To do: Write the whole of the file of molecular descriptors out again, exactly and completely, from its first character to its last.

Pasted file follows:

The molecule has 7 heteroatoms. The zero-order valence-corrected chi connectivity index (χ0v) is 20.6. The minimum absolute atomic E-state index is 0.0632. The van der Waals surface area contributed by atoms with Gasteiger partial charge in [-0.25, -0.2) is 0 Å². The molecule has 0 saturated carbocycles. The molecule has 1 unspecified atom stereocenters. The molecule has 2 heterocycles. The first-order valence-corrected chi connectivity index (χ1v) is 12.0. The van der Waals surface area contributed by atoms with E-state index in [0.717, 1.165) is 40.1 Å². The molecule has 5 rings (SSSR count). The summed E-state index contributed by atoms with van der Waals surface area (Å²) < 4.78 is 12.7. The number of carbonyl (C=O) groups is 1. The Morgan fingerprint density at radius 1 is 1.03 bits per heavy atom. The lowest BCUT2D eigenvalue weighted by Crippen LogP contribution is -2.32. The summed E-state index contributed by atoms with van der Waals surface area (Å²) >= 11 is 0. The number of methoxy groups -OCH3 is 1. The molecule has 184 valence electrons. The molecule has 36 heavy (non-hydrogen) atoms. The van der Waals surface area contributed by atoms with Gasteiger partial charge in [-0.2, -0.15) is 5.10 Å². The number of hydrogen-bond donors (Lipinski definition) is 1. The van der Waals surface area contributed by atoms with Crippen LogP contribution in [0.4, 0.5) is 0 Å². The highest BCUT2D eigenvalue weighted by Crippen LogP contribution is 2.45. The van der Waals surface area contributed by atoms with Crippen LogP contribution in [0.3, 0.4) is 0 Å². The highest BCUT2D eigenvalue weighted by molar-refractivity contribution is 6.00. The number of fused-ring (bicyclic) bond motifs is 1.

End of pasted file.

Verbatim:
The molecule has 7 heteroatoms. The zero-order valence-corrected chi connectivity index (χ0v) is 20.6. The minimum absolute atomic E-state index is 0.0632. The van der Waals surface area contributed by atoms with Gasteiger partial charge in [-0.25, -0.2) is 0 Å². The molecule has 0 saturated carbocycles. The molecule has 1 unspecified atom stereocenters. The molecule has 2 heterocycles. The first-order valence-corrected chi connectivity index (χ1v) is 12.0. The van der Waals surface area contributed by atoms with E-state index in [0.717, 1.165) is 40.1 Å². The molecule has 5 rings (SSSR count). The summed E-state index contributed by atoms with van der Waals surface area (Å²) < 4.78 is 12.7. The number of carbonyl (C=O) groups is 1. The Morgan fingerprint density at radius 1 is 1.03 bits per heavy atom. The lowest BCUT2D eigenvalue weighted by Crippen LogP contribution is -2.32. The summed E-state index contributed by atoms with van der Waals surface area (Å²) >= 11 is 0. The number of methoxy groups -OCH3 is 1. The molecule has 184 valence electrons. The molecule has 36 heavy (non-hydrogen) atoms. The van der Waals surface area contributed by atoms with Gasteiger partial charge in [-0.2, -0.15) is 5.10 Å². The number of hydrogen-bond donors (Lipinski definition) is 1. The van der Waals surface area contributed by atoms with Crippen LogP contribution in [0.4, 0.5) is 0 Å². The highest BCUT2D eigenvalue weighted by Crippen LogP contribution is 2.45. The van der Waals surface area contributed by atoms with Crippen LogP contribution in [0.3, 0.4) is 0 Å². The highest BCUT2D eigenvalue weighted by molar-refractivity contribution is 6.00. The number of fused-ring (bicyclic) bond motifs is 1.